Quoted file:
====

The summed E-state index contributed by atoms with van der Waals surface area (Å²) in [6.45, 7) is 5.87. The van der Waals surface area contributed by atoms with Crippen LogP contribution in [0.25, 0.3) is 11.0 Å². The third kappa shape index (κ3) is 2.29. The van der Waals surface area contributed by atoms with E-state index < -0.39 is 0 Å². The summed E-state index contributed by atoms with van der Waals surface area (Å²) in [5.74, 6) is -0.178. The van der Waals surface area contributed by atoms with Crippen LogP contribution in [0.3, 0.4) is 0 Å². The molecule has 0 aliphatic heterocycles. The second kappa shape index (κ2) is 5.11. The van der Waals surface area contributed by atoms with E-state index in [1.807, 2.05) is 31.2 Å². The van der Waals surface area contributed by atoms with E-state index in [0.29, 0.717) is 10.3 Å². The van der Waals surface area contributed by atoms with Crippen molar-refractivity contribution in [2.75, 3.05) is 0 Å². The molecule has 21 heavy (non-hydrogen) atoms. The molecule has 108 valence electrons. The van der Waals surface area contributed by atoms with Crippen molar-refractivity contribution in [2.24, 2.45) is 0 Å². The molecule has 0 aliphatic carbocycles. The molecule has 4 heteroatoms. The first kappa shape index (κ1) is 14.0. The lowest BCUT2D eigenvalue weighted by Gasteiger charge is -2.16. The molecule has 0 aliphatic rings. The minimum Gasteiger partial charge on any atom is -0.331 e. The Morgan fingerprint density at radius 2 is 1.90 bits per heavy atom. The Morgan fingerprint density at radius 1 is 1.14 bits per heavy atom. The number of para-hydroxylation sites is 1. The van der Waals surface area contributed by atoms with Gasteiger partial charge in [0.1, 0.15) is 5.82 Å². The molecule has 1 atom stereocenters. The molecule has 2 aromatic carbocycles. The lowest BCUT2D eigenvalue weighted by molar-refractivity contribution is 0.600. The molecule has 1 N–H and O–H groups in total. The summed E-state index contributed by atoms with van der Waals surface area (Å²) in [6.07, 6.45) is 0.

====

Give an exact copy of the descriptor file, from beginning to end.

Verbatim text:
The summed E-state index contributed by atoms with van der Waals surface area (Å²) in [6.45, 7) is 5.87. The van der Waals surface area contributed by atoms with Crippen LogP contribution in [0.25, 0.3) is 11.0 Å². The third kappa shape index (κ3) is 2.29. The van der Waals surface area contributed by atoms with E-state index < -0.39 is 0 Å². The summed E-state index contributed by atoms with van der Waals surface area (Å²) in [5.74, 6) is -0.178. The van der Waals surface area contributed by atoms with Crippen LogP contribution in [0.3, 0.4) is 0 Å². The molecule has 0 aliphatic heterocycles. The second kappa shape index (κ2) is 5.11. The van der Waals surface area contributed by atoms with E-state index in [1.807, 2.05) is 31.2 Å². The van der Waals surface area contributed by atoms with E-state index in [0.29, 0.717) is 10.3 Å². The van der Waals surface area contributed by atoms with Crippen molar-refractivity contribution in [2.75, 3.05) is 0 Å². The molecule has 21 heavy (non-hydrogen) atoms. The molecule has 108 valence electrons. The van der Waals surface area contributed by atoms with Crippen molar-refractivity contribution in [2.24, 2.45) is 0 Å². The molecule has 0 aliphatic carbocycles. The molecule has 4 heteroatoms. The first kappa shape index (κ1) is 14.0. The lowest BCUT2D eigenvalue weighted by Gasteiger charge is -2.16. The molecule has 0 aliphatic rings. The minimum Gasteiger partial charge on any atom is -0.331 e. The Morgan fingerprint density at radius 2 is 1.90 bits per heavy atom. The Morgan fingerprint density at radius 1 is 1.14 bits per heavy atom. The number of para-hydroxylation sites is 1. The van der Waals surface area contributed by atoms with Gasteiger partial charge in [0.1, 0.15) is 5.82 Å². The molecule has 1 atom stereocenters. The molecule has 2 aromatic carbocycles. The lowest BCUT2D eigenvalue weighted by molar-refractivity contribution is 0.600. The molecule has 1 N–H and O–H groups in total. The summed E-state index contributed by atoms with van der Waals surface area (Å²) in [6.07, 6.45) is 0.